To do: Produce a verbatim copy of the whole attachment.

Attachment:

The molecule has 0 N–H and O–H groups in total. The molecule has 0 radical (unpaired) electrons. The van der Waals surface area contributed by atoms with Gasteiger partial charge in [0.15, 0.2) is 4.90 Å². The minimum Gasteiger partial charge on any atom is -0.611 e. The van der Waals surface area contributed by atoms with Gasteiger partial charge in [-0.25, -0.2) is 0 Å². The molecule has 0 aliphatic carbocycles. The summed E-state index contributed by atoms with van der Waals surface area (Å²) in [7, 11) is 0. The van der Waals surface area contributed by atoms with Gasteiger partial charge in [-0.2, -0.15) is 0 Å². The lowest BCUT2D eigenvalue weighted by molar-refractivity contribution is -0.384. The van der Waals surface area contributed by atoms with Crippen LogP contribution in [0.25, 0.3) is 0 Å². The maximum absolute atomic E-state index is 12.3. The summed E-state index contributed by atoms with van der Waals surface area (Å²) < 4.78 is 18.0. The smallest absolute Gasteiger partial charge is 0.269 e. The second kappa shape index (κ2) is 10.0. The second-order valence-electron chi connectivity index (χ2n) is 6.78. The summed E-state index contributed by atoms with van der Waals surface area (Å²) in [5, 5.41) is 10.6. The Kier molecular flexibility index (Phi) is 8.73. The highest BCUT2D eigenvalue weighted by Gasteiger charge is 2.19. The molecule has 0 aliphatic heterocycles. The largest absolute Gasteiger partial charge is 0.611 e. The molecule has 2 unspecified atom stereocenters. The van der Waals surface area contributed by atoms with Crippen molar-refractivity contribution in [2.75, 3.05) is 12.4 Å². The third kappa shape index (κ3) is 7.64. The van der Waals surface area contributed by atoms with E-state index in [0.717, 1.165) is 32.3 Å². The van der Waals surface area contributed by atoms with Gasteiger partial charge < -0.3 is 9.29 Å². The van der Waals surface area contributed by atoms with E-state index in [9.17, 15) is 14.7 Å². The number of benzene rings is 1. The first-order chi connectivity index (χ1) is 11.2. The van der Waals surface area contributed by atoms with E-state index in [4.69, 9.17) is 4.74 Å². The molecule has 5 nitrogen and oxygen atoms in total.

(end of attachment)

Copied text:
The molecule has 0 N–H and O–H groups in total. The molecule has 0 radical (unpaired) electrons. The van der Waals surface area contributed by atoms with Gasteiger partial charge in [0.15, 0.2) is 4.90 Å². The minimum Gasteiger partial charge on any atom is -0.611 e. The van der Waals surface area contributed by atoms with Gasteiger partial charge in [-0.25, -0.2) is 0 Å². The molecule has 0 aliphatic carbocycles. The summed E-state index contributed by atoms with van der Waals surface area (Å²) in [7, 11) is 0. The van der Waals surface area contributed by atoms with Gasteiger partial charge in [-0.2, -0.15) is 0 Å². The lowest BCUT2D eigenvalue weighted by molar-refractivity contribution is -0.384. The van der Waals surface area contributed by atoms with Crippen LogP contribution in [0.25, 0.3) is 0 Å². The maximum absolute atomic E-state index is 12.3. The summed E-state index contributed by atoms with van der Waals surface area (Å²) < 4.78 is 18.0. The smallest absolute Gasteiger partial charge is 0.269 e. The second kappa shape index (κ2) is 10.0. The second-order valence-electron chi connectivity index (χ2n) is 6.78. The summed E-state index contributed by atoms with van der Waals surface area (Å²) in [5, 5.41) is 10.6. The Kier molecular flexibility index (Phi) is 8.73. The highest BCUT2D eigenvalue weighted by Gasteiger charge is 2.19. The molecule has 0 aliphatic heterocycles. The largest absolute Gasteiger partial charge is 0.611 e. The molecule has 2 unspecified atom stereocenters. The van der Waals surface area contributed by atoms with Crippen molar-refractivity contribution in [2.75, 3.05) is 12.4 Å². The third kappa shape index (κ3) is 7.64. The van der Waals surface area contributed by atoms with E-state index in [0.717, 1.165) is 32.3 Å². The van der Waals surface area contributed by atoms with Gasteiger partial charge < -0.3 is 9.29 Å². The van der Waals surface area contributed by atoms with E-state index in [9.17, 15) is 14.7 Å². The number of benzene rings is 1. The first-order chi connectivity index (χ1) is 11.2. The van der Waals surface area contributed by atoms with E-state index in [4.69, 9.17) is 4.74 Å². The molecule has 5 nitrogen and oxygen atoms in total.